You may also apply in person at Mukilteo City Hall, located at 11930 Cyrus Way, Mukilteo. City Hall open hours are currently Tuesday, Wednesday, Thursday from 9:00am to 3:30pm, closed from lunch 12noon-1:00pm. For more information, call (425) 263-8018.
American Rescue Plan Act Discussion
On March 11, 2021, the American Rescue Plan Act was signed into law, establishing the Coronavirus State Fiscal Recovery Fund and Coronavirus Local Fiscal Recovery Funds, which together make up the Coronavirus State and Local Fiscal Recovery Funds (SLFRF) program. The city of Mukilteo was awarded almost $6 million as a result of this act.
The City aims to use discretion with these funds that best suit the needs of the community, as long as the use fits into one of four of the following statutory categories:
- To respond to the COVID-19 public health emergency or its negative economic impacts.
- To respond to workers performing essential work during the COVID-19 public health emergency by providing premium pay to such eligible workers of the recipient, or by providing grants to eligible employers that have eligible workers who performed essential work.
- For the provision of government services, to the extent of the reduction in revenue of such recipients due to the COVID–19 public health emergency, relative to revenues collected in the most recent full fiscal year of the recipient prior to the emergency Revenue Loss [RL].
- To make necessary investments in water, sewer, or broadband infrastructure.
City Administrator Steve Powers led the second conversation with the council about how these ARPA funds should be allocated, exploring concepts such as an embedded social worker, body cameras and IT support for law enforcement, city support such as website revamps, expanded communication, and IT infrastructure.
Additional concepts include the rehiring of the Rosehill staff and a local currency concept called ‘Muk Bucks,’ which could be spent only within the city limits at local businesses.
“My idea the entire time was to take that money that we’re getting from the federal government and give it back to the residents who paid it in the first place,” Councilman Marine said.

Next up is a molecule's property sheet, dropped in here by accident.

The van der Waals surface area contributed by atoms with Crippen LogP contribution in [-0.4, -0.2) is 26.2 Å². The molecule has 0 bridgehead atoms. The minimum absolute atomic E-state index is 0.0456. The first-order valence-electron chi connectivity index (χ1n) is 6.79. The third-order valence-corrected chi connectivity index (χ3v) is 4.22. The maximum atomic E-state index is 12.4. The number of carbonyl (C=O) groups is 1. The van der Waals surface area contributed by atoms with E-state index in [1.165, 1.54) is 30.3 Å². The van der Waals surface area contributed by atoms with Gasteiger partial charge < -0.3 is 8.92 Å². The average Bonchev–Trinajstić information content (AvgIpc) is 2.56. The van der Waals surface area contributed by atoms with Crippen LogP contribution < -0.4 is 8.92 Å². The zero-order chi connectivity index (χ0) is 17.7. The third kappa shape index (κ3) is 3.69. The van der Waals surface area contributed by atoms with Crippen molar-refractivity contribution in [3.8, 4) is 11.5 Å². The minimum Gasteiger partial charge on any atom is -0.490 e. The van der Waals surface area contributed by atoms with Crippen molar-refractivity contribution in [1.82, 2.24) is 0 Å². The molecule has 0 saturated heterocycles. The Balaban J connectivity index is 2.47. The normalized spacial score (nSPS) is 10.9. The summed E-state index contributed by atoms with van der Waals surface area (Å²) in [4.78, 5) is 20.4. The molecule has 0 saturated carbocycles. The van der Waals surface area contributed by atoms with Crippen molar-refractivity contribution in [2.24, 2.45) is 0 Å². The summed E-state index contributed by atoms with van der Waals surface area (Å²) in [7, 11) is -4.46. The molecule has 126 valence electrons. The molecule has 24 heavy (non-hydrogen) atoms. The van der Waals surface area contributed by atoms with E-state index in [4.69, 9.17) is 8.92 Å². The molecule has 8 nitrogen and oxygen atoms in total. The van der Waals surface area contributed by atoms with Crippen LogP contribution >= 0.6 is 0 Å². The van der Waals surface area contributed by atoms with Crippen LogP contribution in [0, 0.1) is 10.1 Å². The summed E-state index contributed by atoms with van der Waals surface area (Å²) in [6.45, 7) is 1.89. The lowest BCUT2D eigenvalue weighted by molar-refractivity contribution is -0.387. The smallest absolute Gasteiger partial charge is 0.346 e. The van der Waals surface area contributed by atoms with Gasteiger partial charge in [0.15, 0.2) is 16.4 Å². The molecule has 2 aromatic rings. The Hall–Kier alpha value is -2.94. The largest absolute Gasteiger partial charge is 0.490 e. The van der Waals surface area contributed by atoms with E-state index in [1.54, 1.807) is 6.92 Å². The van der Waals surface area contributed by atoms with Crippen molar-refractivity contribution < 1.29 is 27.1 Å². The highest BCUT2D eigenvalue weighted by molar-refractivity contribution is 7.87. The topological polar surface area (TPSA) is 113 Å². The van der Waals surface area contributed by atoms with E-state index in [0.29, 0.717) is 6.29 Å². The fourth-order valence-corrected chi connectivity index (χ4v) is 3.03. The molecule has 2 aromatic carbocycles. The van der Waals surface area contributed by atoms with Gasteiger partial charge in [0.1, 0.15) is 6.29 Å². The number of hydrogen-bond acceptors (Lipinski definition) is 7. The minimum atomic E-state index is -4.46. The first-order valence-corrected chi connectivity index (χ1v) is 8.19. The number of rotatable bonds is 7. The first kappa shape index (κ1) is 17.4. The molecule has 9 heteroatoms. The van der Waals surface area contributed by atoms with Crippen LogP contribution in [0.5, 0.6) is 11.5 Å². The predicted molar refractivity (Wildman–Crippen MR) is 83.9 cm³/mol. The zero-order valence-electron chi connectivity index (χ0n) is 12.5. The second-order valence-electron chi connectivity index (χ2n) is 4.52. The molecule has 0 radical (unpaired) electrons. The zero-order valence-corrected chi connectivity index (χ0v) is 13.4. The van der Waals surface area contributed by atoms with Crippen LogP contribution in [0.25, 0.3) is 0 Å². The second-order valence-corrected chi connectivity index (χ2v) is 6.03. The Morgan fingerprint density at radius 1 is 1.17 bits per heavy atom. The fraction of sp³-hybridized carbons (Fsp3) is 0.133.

Marine disagreed with allocating funds to businesses to ensure particular establishments were not being favored over others by saying that the residents should make those decisions, not the government.
“If you have a business that has really great food but your service is lousy, you’ll probably be ok. If you have a business with lousy food but good service, you’ll probably be ok. But if you have bad food and bad service, you’re probably not going to make it, and it’s not the government’s job to make sure you make it; that’s what business is about. I don’t believe it’s our job to decide which businesses make it and which don’t,” Marine said.
One concept being discussed on how Muk Bucks might work is mailing out a preloaded debit card that residents could use to buy groceries or other goods from local businesses. Incentives for businesses to accept the local currency could include tax breaks or reimbursements.
“A debit card is a brilliant idea on how this might work,” councilman Emery added, discussing how a local currency might be formatted.
Councilwoman and Mayor Pro Tem Sarah Kneller highly advocated for IT infrastructure, noting that many companies are offering cutting-edge technology the city could benefit from.
“Striking while the iron is hot will be really beneficial to the city as a whole,” Kneller said.
Although discussion occurred, no decision was made on how funds would be allocated, but the council plans on revisiting this issue in a future meeting.
The projects or programs identified at this time do not require the full amount of ARP funding.
With the current list, $2,078,054 remains unallocated and is available for use on other projects in the future.